By Dr Oliver Tearle (Loughborough University)
Here’s a question for you: who originated the phrase ‘watermelon sugar’? The expression has been brought to a whole new audience by Harry Styles, whose 2019 song of that name has attracted considerable commentary because of its surprising meaning.
But ‘watermelon sugar’ predates Styles’s song, and has a curious literary link. Before we come to that, though … just what is the meaning of the Harry Styles song, which he wrote with Mitch Rowland and the two producers of the song, Tyler Johnson and Kid Harpoon?
‘Watermelon Sugar’: meaning
The song uses the taste of strawberries and watermelon sugar to suggest, without ever explicitly mentioning, the real meaning of the song: female pleasure and, specifically, the female orgasm.
Styles eventually confirmed that this was the subtext of the song, after speculation had spread among commentators and fans. Ripe strawberries on a summer evening, tasting sweet and delicious but always leaving the singer wanting even more (in an endless Lacanian cycle of desire where ultimate satisfaction is actually staved off), symbolise the pleasure the singer gains from giving pleasure in the bedroom, we might say.
Those ‘berries’ are warm and wonderful. They’re addictive: he isn’t sure he could live without them. They (the berries, of course … what else?!) give him a ‘high’, a feeling of delicious ecstasy and intense pleasure.
Why watermelons, though? We can only speculate: perhaps it’s the natural moistness of the fruit when fresh; perhaps the pink hue of the fruit’s ‘flesh’ suggesting other things; perhaps, even, the shape of a watermelon slice, triangulating to a point … perhaps only Styles and his songwriting collaborators can answer that question.
However, as The Penguin Dictionary of Symbols notes, the watermelon is a longstanding symbol of fertility, not least because of the ‘vast number of seeds’ which it contains. Indeed, the dictionary goes on to observe that in Vietnam, young married couples used to be given melon-seeds as a kind of blessing for the anticipated fruitfulness of their marriage.
Strawberries, meanwhile, are a well-known aphrodisiac (with good reason: consuming them actually boosts testosterone), so the sensual – and, indeed, sexual – connotations of them are also well-established. The mere taste of them – juicy, soft, and deep red, the colour of sin and lust – is, from a scientific perspective, enough to get us ‘in the mood’.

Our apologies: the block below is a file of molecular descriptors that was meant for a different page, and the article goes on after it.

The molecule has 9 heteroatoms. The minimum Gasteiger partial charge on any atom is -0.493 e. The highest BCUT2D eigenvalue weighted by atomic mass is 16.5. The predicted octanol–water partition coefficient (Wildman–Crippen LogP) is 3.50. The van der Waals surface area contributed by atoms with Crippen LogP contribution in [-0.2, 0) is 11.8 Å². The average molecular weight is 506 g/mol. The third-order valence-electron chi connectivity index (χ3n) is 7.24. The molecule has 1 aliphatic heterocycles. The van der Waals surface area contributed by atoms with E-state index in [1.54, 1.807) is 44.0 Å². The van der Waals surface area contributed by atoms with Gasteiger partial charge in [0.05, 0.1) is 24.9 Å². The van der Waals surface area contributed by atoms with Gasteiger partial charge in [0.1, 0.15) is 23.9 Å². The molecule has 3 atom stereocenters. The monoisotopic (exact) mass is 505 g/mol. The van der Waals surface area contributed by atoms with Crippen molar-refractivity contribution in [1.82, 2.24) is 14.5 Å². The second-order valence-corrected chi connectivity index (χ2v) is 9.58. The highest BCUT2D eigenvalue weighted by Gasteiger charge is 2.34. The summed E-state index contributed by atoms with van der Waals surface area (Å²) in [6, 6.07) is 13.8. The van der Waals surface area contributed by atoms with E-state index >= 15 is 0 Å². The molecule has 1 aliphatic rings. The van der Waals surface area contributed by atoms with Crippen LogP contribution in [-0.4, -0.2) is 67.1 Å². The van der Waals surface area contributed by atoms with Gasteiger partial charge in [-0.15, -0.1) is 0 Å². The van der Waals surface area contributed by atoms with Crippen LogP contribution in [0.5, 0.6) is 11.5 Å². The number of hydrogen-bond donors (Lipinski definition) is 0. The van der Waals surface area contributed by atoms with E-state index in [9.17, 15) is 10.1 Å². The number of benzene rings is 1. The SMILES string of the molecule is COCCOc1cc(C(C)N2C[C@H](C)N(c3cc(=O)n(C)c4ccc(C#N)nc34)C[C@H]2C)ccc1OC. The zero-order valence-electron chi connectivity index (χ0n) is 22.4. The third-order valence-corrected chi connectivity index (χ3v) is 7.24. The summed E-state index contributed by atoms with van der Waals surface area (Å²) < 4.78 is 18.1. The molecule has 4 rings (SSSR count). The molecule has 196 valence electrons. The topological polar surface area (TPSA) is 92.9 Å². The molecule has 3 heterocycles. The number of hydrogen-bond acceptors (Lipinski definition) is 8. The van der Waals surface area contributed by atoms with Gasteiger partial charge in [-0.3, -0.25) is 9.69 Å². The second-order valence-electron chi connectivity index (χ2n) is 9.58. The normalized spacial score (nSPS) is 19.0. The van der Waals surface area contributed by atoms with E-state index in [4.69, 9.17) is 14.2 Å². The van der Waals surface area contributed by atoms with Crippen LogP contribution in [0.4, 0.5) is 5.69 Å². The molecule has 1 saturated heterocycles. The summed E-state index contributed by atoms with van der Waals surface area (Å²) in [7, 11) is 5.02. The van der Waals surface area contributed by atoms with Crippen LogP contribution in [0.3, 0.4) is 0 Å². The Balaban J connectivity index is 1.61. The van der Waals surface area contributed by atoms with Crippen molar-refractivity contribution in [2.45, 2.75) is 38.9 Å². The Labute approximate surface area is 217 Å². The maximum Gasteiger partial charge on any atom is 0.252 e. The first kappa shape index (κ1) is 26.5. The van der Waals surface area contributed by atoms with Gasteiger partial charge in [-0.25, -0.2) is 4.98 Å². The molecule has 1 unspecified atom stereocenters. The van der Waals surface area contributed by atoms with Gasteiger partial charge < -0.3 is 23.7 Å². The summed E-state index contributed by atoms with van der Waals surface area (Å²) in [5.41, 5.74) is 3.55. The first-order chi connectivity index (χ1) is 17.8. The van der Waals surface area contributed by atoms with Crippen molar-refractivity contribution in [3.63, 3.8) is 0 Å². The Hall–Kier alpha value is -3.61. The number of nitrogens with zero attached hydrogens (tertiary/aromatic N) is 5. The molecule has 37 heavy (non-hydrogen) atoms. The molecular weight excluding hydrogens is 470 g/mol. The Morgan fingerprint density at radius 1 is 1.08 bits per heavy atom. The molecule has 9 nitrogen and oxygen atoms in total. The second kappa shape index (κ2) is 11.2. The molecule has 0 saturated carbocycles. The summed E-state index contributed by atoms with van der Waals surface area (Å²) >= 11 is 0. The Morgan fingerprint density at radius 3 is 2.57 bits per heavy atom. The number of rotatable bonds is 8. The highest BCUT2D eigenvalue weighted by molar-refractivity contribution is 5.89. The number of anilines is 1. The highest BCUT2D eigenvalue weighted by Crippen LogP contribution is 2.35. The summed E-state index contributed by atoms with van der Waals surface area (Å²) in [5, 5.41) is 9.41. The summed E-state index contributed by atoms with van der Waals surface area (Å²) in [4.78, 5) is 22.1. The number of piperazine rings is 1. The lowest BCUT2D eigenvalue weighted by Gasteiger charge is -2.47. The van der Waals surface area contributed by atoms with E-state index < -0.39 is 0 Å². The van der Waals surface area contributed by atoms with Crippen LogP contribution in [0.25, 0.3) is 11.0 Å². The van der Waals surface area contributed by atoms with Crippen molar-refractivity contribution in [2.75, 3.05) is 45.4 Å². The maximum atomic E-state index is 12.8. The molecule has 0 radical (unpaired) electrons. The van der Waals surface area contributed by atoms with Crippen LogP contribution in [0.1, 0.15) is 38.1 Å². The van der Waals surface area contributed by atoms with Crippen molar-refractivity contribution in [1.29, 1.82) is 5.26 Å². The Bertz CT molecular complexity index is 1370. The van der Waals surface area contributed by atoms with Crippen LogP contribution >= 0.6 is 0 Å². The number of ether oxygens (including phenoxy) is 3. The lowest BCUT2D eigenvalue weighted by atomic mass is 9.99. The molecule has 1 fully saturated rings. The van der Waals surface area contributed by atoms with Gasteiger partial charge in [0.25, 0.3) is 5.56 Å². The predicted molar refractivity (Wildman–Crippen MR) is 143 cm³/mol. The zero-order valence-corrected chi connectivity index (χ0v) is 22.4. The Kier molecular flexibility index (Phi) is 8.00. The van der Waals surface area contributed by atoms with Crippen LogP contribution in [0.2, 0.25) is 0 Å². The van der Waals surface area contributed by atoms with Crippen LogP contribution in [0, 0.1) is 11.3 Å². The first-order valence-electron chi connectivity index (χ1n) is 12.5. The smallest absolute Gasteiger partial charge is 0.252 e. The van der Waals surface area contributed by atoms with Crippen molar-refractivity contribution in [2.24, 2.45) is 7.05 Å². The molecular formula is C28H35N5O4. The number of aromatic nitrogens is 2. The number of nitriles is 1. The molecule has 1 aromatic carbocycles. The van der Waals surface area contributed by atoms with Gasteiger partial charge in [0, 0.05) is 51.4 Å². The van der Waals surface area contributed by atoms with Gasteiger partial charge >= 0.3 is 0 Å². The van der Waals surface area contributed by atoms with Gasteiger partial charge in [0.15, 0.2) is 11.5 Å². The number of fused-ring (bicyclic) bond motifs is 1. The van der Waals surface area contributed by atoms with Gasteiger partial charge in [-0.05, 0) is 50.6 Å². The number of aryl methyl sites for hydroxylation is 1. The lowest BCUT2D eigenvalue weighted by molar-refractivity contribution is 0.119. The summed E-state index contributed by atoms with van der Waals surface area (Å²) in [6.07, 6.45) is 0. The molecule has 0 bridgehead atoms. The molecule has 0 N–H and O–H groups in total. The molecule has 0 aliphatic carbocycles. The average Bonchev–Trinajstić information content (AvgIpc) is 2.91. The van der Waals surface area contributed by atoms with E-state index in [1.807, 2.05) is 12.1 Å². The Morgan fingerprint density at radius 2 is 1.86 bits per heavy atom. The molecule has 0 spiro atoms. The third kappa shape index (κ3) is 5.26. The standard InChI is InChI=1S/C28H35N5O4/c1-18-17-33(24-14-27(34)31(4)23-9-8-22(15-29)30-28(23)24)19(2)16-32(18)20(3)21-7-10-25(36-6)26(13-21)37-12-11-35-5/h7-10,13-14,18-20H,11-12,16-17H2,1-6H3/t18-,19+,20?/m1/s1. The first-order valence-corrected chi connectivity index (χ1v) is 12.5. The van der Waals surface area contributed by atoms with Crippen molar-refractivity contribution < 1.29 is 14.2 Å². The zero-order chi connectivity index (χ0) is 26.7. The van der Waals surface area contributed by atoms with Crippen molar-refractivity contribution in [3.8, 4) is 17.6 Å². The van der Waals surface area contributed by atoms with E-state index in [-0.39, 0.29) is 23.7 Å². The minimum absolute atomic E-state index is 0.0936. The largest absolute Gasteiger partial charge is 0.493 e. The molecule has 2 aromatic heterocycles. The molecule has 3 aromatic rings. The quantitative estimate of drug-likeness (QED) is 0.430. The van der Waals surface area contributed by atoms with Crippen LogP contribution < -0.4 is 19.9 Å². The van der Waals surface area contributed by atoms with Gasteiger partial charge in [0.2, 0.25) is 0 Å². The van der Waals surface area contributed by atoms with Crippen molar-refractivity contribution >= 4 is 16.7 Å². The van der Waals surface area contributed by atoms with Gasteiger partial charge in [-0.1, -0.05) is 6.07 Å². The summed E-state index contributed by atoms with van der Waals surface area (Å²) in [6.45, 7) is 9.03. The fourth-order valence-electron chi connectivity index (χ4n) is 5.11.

The strawberry was also a symbol for Venus, the Roman goddess of Love, because of its heart shape and red colour – although perhaps the tapering shape of the strawberry is designed to put us in mind of other body parts in Styles’ song.
But taste isn’t the only one of the traditional five senses which Styles refers to in the song’s lyrics. There’s also sound: this fruity feeling sounds, he tells us, just like a song. This is, we can deduce, a reference to another sweet thing: the sweet sounds of the woman’s moans as she experiences the heights of pleasure.
Taste, of course, takes us to the oral, so we don’t need to spend too long wondering how the singer might be giving this pleasure to the female addressee of the song. (Here, we use ‘singer’, as is our wont in these posts, as an equivalent for the literary term ‘speaker’, when analysing a poem: just as the speaker of a poem and the poet who wrote the poem may not be one and the same, so the ‘singer’ in the song’s lyrics may not be expressing the experiences of the singer, in this case Harry Styles.)
‘Watermelon Sugar’: analysis
There is a longstanding tradition in literature, especially poetry, of using fruit to symbolise sexual desire and temptation. Of course, the ‘forbidden fruit’ Adam and Eve ate in the Book of Genesis is partly a symbol for carnal knowledge, and after they have eaten that fruit (unspecified in the Bible, though usually identified with the apple), they become aware, and ashamed, of their nakedness.
And in Christina Rossetti’s classic 1862 poem ‘Goblin Market’, the various fruits on sale at the titular market introduce the theme of sexual temptation which runs throughout the poem. Fruit is lush, luscious, delicious, voluptuous … and so is … well, you get the idea. No doubt Seamus Heaney was drawing on similar connotations when, in his poem ‘Blackberry-Picking’, he seized upon the blackberries as a symbol for a loss of innocence (including sexual innocence).
‘Watermelon Sugar’ in fiction
But in fact, Harry Styles’ song owes the origins of its title to a novel. In Watermelon Sugar by the American author Richard Brautigan is a post-apocalyptic novel, published in 1968 but written several years earlier, and set in a commune in the wake of a terrible disaster. In this post-catastrophe world, many items are made from watermelon sugar, hence the novel’s title.
In 2020 during the Tiny Desk Concert, Harry Styles confirmed that the title ‘Watermelon Sugar’ was inspired by Brautigan’s novel. Curiously, Styles’ ex-girlfriend, Camille Rowe, was also a fan of In Watermelon Sugar, leading to speculation that the song was inspired by her.